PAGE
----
Check out Fredette's website for a discussion of what mod's you might want to do, including spring rates.

    Have fun!


  9. Besides the stack, what is different internally from the YZ to KX's? Aren't they both 46mm KYB's? I never had any luck with the Kawasaki KYB's but I have a bone stock 02 YZ125 that feels great.

    As far as I can tell the stack, actually more specifically, the base valve itself, is the real difference performance-wise. I had set up a KDX with KX500 forks and I couldn't get the smooth off-road action I wanted no matter what I did with the valving shims. So, I stuck in a set of 04 YZ250F valves that I had (also re-shimmed), and immediately got rid of the harsh hits that were beating me up - so the KX forks were OK other than the stack ass'y. Basically, thats what race tech's gold valves do - allow more flow beyond the shimming end of it. Comparing the KX base valve to the YZ base valves, the YZ valves have larger porting and an additional lower port. The WRF base valves have even more flow - quite a bit more - I'm setting that up for my 220 for rock gardens.

    I have never taken apart the cartridges at the same time to compare the yamaha KYB's to the Kawi KYB's so I don't know if the internal valving is different there.


  10. Going back further, I used to ride RM400's (79,80) and they put out about 36-38 HP - I still ride the same trails today and my good running KDX200 actually pulls some of the uphill trails better...it puts out about the same HP but with power valves has a longer flatter torque curve (and one more gear). The RM400's would tend to have to big a gap between the upper gears for some situations - if you couldn't keep it on the pipe you lose. After power valves were pretty much figured out by the manufacturers, I haven't seen much difference in 250 power other than that smoothing-out effect to get more torque over a longer rpm range. One of my favorite bikes, power-wise, was an 89 KX250 I had. Big mid-range with good off-bottom. I had no problems keeping up with anyone while I was still racing it in 2002. The 96 WR250 I have (YZ engine with wide ratio box) feels a lot like that old 89 KX.

    • Like 1

  11. knurling is a machine shop method of expanding the metal - like the handle of some tools. I do my own, but any machine shop can press out the stems from both the "new" triples and the kdx triples, check the relative diameters, knurl the kdx stem if necessary, and then press the kdx stem into the "new" triples.

    The whole thing shouldn't cost more than about 50 bucks, I would think.


  12. The KX500 is the simplest, but the forks aren't the best - even if you carefully revalve the valve stack they are fairly rough off-road in most tough situations.

    The open-chambered yamaha forks (pre-2005) are easily tuned for off-road and depending on your weight/aggressiveness you can use different years to get the right spring set for you. I currently have 2 kdx's with yamaha usd's and each is tuned for different kinds of riding. My 200 uses 02 yz125 forks with the stock .41 forks for more aggressive riding, and my 220 uses 04 YZ250F forks with .39's for rough single track stuff. I think the yamaha forks are more easily tuned for off-road than the KX's as the yamaha compression stack base has more flow capability.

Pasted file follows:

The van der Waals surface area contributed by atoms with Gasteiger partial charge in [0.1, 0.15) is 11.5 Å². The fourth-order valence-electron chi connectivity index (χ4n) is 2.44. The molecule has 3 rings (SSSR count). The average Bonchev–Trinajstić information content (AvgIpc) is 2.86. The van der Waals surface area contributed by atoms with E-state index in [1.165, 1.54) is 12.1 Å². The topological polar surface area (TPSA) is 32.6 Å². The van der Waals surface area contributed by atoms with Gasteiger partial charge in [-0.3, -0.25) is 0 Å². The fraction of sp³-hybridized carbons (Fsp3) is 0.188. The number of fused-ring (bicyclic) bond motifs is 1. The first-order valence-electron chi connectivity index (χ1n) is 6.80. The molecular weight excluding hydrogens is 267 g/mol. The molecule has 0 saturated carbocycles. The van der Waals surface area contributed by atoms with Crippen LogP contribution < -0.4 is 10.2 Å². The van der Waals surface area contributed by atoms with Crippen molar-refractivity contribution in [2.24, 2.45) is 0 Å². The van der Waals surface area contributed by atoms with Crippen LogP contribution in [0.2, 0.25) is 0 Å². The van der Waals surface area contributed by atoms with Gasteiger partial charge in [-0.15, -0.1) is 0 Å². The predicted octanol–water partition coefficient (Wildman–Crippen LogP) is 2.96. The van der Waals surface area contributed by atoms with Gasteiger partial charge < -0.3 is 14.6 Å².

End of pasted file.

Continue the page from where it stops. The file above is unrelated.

The yamahas are an easy conversion. You will need to knurl the stock KDX stem a few thousanths to get a press fit in the yamaha triples (just like you would with most KX triples). The KDX caliper will work, but you will need the yamaha caliper mount bracket. The yamaha fork guards have plastic brake line guides which I use to clamp the brake line to with mini hose clamps. You will also need to widen the KDX stops by simply welding a wider bracket right on the top of the old kdx bracket. I recommend the 2001 and later forks as the triples move the handle bars about 1/2" further forward than the original kdx location, which makes the bike handle soooo much better.

    I use a yamaha wheel on one bike and a KX wheel on the other - if you use a KX wheel you'll need to custom make the spacers. Pre-2001 yamaha wheels use a smaller diameter brake rotor so they won't work as is.


  13. Not many specifics so far are there?

    My experience is that outside of suspensions that have evolved for motocross or supercross, there isn't that much difference or improvement. The engines produce similar horsepower over the last two decades - the late nineties bikes were getting pretty smooth with the power valve designs and could always be tweaked with the right pipe/jetting combo. Braking is pretty much the same, but varies some from model to model. Off road suspensions are just a matter of tweaking also. I actually prefer the old open chamber design for off-road use - I can get them dialed in easier. I've owned and ridden many late model bikes, and I've come to the conclusion that for off-road use, the older bikes are every bit as good as the newer ones - you just need to modify them for your level of riding and terrain encountered. Let me put it this way, you can modify an older bike to perform off-road every bit as well as a new bike for one-half the price of a new one. MX is different at expert-pro levels, but for the other classes, money could be better spent on an older ride IMO.

    • Like 2

  14. There's a reason why you don't see KX420s at the vintage races. The KX420 was an absolutely attrocious pile of dog squeeze. The suspension was one step above a screen door closer, the handling was as bad as (if not worse than) the TM400, and the engine made no power above the mediocre low-end hit. And I doubt you'll have much luck finding many parts. I would steer clear of the bike.